Adaptation Volume 2 – Floating Houses

A Floating House to rise with the Rising Seas? Seems Like a Simple idea!

In the South Pacific and Malaysia areas many of the tribal people have learned that the ocean does impact their lives whenever a storm hits!  They have adapted to houses built on stilts that are above the storm surges and yet allows them to continue to live by the oceans where they fish and maintain their way of life.

Homes on Stilts were the only way to survive in the Tropics

Homes on Stilts were the only way to survive in the Tropics

In the Netherlands and now in the UK many people are opting to have a floating house!  

This trend is also getting popular in many of the flood prone regions of the world.  Instead of dealing with flood damaged furniture, drywall, wood floors and appliances, many people have opted to spend a little extra to build their home with floats that move up and down secured pylons!

Check out Inspiration Green for a wide selection of floating home types that have used around the world.  It gives you a great perspective of what can be done.

A Dutch Floating House

A Dutch Floating House

Floating Houses have been talked about a lot since Hurricane Sandy. 

New York in particular remains extremely vulnerable.  Many East Coast politicians have discussed the need to change the way that they rebuild after storm events.  Hurricane Irene repairs were not quite completed when Sandy followed on her heels.  Why rebuild in business as usual mode when so many millions of dollars are wasted when the same neighborhoods and flood prone areas are hit again?

The thought of moving all electrical fixtures to upper floors of buildings make sense.  Keep the flood prone areas constructed of stone or concrete and keep from having to use wood or drywall. Or replace the structure entirely with a floating structure!

White goods being hauled away after Sandy

White goods being hauled away after Sandy

Millions of dollars are spent on Debris Removal after Flood Events!

Every piece of wood, every section of drywall, every piece of furniture, every electrical appliance is ruined once a home is flooded.  The home can in some cases be repaired, unless foundations have been compromised or mold growth from the filthy waters prove too difficult to remove.  In many instances these homes have been damaged before!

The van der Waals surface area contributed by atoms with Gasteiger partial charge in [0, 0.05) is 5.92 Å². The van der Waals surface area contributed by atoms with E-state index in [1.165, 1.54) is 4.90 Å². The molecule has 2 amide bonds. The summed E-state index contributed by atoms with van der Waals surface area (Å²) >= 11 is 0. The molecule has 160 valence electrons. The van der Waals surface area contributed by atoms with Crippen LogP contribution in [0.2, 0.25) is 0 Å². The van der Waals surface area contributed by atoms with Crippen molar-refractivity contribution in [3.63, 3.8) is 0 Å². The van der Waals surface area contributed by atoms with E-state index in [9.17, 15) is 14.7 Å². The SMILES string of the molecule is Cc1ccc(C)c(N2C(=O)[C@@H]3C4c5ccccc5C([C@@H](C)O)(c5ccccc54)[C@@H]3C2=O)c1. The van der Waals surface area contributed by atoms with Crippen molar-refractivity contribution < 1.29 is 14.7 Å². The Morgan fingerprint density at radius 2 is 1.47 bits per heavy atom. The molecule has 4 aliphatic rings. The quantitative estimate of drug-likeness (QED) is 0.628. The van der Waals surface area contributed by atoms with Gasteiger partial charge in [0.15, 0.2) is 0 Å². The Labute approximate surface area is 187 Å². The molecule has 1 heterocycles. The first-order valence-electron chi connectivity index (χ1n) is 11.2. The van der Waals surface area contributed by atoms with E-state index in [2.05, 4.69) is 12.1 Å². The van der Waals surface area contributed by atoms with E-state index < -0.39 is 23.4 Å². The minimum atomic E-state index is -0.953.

Who ends up paying?  All of us!

What are the costs of constructing a Floating House?

A prototype home built on pylons designed by the UCLA School of Architecture Professor Thom Mayne and constructed by graduate students showed the feasibility of floating houses after Hurricane Katrina.  Professor Mayne et. al. built this 1,000 sq ft. home on floats that can rise 12 feet during a flood event.  to  and delivered it to the severely damaged Lower 9th Ward neighborhood in New Orleans.  The estimated cost of this home was $150,000.  Undoubtedly there are different styles and cost ranges out there for people to choose from.

My question is…Why doesn’t FEMA and local state governments mandate that these types of homes be used for those who live in flood prone zones instead of rebuilding traditional homes using traditional home building concepts? Your guess is as good as mine!  I would think twice about it if I lived at sea level in Hurricane Alley!


About rsingram

Environmental Specialist, Disaster Reservist, Certified Professional in Erosion and Sediment Control, Para-Archeologist
This entry was posted in Adaptation, Economics, Environmental Policies, Floating Houses and tagged , , . Bookmark the permalink.

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